Roe v. Wade: Creating a Battleground

Stephen and Candice McGarvey | Contributing Writers | Monday, January 20, 2003

Roe v. Wade: Creating a Battleground

Part one in a two-part series on how America was affected by the infamous Supreme Court decision concerning abortion, and what is being done to return America to a culture of life.

In 1976, three years after the U.S. Supreme Court passed Roe v. Wade, Francis Schaeffer predicted where the acceptance of abortion would take American society. More importantly he knew the root of problem.

In his book How Should We Then Live, the 20th Century's foremost Christian philosopher explained that when America's legal system rejected the idea of moral absolutes, arbitrary consensus became the new basis of law. This being the case, it's not hard to see that law is embracing many heinous things, including not only the removal of legal protection from the unborn, said Schaeffer, but also euthanasia, infanticide and harvesting body parts from those who are brain dead.

Now that America is 30 years down the road from the Roe v. Wade decision, we can better see how Schaeffer was right. Abortion's negative impact on American culture is obvious.

Abortion Since 1973
In 30 years, over 40 million infants have lost their lives at the behest of their mothers. Abortion's high tide was reached in 1980 and 1981 when the rate was 29.3 abortions per 1,000 women aged 15 to 44.  According to a survey released last week by Planned Parenthood's Alan Guttmacher Institute, the rate of abortion has now reached its lowest point in 29 years.  In 2000, the number of women who had abortions was 21.3 for every 1,000 women.

While the slowing trend is good news to the pro-life community, the cumulative number of abortions since 1973 weighs heavily.  In 14 metropolitan areas of the United States, there are more babies aborted than there are live births.  The National Right to Life Committee reports that partial birth abortions have tripled since 1996 to at least 2,200 performed in 2000.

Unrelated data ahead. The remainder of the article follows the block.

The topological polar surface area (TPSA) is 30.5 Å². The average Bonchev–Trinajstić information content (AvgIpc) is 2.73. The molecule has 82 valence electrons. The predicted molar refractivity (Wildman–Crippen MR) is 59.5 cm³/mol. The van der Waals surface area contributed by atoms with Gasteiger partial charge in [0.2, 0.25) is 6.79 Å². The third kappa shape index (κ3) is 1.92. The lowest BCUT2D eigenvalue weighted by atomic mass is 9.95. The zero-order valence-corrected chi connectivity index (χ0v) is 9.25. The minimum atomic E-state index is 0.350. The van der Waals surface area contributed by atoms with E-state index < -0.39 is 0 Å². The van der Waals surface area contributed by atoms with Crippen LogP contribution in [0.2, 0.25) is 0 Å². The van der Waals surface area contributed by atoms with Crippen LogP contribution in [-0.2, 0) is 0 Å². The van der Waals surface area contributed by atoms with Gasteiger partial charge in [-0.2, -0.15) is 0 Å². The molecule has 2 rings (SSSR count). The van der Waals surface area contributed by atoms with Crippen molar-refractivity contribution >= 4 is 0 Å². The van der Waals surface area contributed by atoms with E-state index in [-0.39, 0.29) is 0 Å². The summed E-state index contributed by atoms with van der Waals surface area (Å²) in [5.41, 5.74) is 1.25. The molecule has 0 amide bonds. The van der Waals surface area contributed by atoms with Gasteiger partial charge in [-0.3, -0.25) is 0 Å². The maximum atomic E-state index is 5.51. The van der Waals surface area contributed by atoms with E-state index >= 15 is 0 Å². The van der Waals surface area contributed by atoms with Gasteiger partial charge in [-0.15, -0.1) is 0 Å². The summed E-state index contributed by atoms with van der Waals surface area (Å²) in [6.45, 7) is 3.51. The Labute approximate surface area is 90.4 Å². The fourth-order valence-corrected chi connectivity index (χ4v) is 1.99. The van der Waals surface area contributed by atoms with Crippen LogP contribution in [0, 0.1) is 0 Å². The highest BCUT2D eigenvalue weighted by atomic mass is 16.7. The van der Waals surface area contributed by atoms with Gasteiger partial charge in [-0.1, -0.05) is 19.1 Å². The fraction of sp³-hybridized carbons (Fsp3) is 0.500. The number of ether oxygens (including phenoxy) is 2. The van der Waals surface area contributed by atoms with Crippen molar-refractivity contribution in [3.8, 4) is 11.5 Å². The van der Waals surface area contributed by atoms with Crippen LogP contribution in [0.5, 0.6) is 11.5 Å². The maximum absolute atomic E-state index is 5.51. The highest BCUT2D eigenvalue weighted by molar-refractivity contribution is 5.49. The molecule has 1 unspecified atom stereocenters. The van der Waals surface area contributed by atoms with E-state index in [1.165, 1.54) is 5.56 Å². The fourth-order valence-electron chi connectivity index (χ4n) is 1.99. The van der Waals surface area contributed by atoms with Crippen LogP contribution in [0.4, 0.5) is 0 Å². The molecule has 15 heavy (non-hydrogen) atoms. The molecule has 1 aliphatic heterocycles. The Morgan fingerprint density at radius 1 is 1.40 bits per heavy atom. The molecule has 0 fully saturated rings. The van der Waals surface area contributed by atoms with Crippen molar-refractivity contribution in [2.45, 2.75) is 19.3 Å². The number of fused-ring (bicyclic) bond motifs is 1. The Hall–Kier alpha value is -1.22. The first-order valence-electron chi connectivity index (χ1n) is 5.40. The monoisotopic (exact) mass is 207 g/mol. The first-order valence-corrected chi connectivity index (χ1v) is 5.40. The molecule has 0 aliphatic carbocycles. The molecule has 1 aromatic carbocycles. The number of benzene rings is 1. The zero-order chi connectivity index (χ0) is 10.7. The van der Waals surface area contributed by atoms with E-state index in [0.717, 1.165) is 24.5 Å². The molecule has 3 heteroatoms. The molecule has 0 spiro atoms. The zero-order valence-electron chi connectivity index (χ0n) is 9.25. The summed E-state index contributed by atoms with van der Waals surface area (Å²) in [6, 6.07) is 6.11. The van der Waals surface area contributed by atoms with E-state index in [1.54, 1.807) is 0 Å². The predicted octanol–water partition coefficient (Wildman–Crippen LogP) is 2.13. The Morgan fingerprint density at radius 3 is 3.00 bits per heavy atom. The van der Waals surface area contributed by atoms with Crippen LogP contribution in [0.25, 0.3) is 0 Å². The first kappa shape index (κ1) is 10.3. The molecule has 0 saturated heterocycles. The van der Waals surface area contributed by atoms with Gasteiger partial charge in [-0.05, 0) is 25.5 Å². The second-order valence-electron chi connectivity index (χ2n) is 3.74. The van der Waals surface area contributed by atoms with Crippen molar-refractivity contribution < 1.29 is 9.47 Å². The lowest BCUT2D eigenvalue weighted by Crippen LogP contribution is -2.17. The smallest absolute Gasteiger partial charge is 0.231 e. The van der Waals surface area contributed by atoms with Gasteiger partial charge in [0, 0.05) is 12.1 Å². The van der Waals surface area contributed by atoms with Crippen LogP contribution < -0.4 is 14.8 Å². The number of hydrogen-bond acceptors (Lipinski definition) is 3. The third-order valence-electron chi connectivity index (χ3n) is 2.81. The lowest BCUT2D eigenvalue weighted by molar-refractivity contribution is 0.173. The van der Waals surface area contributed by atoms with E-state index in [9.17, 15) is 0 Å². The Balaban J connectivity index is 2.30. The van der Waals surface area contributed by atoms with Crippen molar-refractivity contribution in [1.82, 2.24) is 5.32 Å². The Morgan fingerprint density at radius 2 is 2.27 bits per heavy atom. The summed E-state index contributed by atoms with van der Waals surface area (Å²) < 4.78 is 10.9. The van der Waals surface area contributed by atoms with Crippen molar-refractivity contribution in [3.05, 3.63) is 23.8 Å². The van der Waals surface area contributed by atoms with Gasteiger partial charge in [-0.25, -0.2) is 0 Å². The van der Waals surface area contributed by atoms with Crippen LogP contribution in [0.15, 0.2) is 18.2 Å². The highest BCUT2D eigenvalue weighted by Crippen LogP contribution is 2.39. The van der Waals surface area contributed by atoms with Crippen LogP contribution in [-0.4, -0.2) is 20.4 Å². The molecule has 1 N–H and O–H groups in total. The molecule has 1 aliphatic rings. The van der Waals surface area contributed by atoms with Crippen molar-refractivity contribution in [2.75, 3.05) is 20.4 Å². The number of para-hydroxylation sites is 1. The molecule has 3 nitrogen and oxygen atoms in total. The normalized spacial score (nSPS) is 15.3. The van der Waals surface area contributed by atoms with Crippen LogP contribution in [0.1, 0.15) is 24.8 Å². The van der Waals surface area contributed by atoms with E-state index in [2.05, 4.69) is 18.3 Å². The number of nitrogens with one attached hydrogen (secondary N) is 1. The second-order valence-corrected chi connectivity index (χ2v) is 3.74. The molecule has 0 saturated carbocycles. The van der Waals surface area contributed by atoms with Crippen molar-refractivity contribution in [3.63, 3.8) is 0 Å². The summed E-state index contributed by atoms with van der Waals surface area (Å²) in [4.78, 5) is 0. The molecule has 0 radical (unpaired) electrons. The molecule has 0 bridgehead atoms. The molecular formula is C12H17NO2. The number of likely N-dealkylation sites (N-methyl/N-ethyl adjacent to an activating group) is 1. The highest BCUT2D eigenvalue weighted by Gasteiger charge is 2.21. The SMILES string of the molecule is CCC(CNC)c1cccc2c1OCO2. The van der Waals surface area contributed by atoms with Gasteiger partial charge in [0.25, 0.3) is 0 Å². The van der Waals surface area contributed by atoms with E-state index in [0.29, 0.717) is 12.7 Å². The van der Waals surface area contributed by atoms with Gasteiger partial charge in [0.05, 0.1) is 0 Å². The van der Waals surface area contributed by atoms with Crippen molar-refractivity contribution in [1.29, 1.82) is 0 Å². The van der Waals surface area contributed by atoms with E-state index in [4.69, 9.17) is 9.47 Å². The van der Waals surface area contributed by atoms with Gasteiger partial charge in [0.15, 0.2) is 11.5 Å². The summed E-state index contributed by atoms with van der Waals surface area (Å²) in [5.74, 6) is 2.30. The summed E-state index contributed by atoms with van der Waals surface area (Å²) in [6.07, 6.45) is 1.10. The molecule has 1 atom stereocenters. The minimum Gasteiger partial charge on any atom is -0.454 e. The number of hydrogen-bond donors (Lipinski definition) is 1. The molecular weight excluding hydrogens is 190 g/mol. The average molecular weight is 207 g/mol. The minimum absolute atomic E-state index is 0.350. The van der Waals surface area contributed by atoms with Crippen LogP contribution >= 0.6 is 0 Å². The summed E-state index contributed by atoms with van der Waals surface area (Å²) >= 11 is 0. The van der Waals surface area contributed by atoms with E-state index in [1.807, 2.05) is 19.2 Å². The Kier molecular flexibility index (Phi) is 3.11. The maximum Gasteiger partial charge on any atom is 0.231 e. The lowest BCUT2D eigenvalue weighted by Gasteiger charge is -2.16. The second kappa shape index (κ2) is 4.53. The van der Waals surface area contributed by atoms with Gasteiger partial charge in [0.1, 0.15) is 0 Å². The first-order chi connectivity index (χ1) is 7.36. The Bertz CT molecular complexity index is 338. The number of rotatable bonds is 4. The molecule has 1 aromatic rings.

Abortion, Feminism and Roe
The Supreme Court passed Roe v. Wade during the culmination of a rising influence of the women's rights movement and the abandoning of moral absolutes in American law.  Surprisingly, however, the support for abortion at the time was not widespread. Hadley Arkes, Professor of Jurisprudence and American Institutions at Amherst College says, "In the early days after Roe v. Wade ... we never expected it would last as long as it has.  With the sentiment in Congress and the (public's) reaction at the time, we really expected that this thing would be overturned with a constitutional amendment."

It wasn't.  Now this fatal choice is considered a right, indeed an "entitlement." Indeed, feminists would have society believe that this ultimate act of selfishness is actually part of the Constitution. In the book, Feminism: Mystique or Mistake, author Diane Passno says, "The secular feminist agenda thrives in a postmodern culture, since the movement is basically selfish or self-centered in nature.  It's all about women and what they want, and has nothing to do with what is healthy for all members of the culture..."
The feminist ideology that backed the push for legalized abortion has indoctrinated our society with the image of women as powerful.  And yet, the exact opposite is true in the case of a woman who wants abortion. Passno writes, "If feminists want women to be perceived as masters of their own destiny, then why are irresponsibility and lack of self-control the reasons behind most elective abortions?" In pregnancy (except for the miniscule number of pregnancies caused by rape), a woman has contributed to her predicament by accepting a sexual proposition.  Society is expected to pity her because her recreation resulted in an ironic twist of feminism.